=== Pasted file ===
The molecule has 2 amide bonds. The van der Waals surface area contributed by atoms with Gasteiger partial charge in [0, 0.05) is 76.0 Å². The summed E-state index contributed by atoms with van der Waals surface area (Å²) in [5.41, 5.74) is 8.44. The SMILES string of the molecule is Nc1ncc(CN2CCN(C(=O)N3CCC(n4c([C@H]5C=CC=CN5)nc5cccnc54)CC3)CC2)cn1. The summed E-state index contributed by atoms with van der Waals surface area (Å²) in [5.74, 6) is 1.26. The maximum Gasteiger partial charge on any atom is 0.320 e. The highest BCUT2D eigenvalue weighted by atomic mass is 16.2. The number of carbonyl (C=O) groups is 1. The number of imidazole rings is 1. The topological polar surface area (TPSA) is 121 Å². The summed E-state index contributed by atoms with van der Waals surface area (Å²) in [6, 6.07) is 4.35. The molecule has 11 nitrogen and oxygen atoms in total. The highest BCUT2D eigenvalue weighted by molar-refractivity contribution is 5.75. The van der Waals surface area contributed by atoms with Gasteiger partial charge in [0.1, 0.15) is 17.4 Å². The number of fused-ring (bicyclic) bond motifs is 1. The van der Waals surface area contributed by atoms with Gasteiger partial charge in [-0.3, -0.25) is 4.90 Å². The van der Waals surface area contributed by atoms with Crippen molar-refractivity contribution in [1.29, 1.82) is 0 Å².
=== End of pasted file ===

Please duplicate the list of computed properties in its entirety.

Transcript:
The molecule has 2 amide bonds. The van der Waals surface area contributed by atoms with Gasteiger partial charge in [0, 0.05) is 76.0 Å². The summed E-state index contributed by atoms with van der Waals surface area (Å²) in [5.41, 5.74) is 8.44. The SMILES string of the molecule is Nc1ncc(CN2CCN(C(=O)N3CCC(n4c([C@H]5C=CC=CN5)nc5cccnc54)CC3)CC2)cn1. The summed E-state index contributed by atoms with van der Waals surface area (Å²) in [5.74, 6) is 1.26. The maximum Gasteiger partial charge on any atom is 0.320 e. The highest BCUT2D eigenvalue weighted by atomic mass is 16.2. The number of carbonyl (C=O) groups is 1. The number of imidazole rings is 1. The topological polar surface area (TPSA) is 121 Å². The summed E-state index contributed by atoms with van der Waals surface area (Å²) in [6, 6.07) is 4.35. The molecule has 11 nitrogen and oxygen atoms in total. The highest BCUT2D eigenvalue weighted by molar-refractivity contribution is 5.75. The van der Waals surface area contributed by atoms with Gasteiger partial charge in [0.1, 0.15) is 17.4 Å². The number of fused-ring (bicyclic) bond motifs is 1. The van der Waals surface area contributed by atoms with Gasteiger partial charge in [-0.3, -0.25) is 4.90 Å². The van der Waals surface area contributed by atoms with Crippen molar-refractivity contribution in [1.29, 1.82) is 0 Å².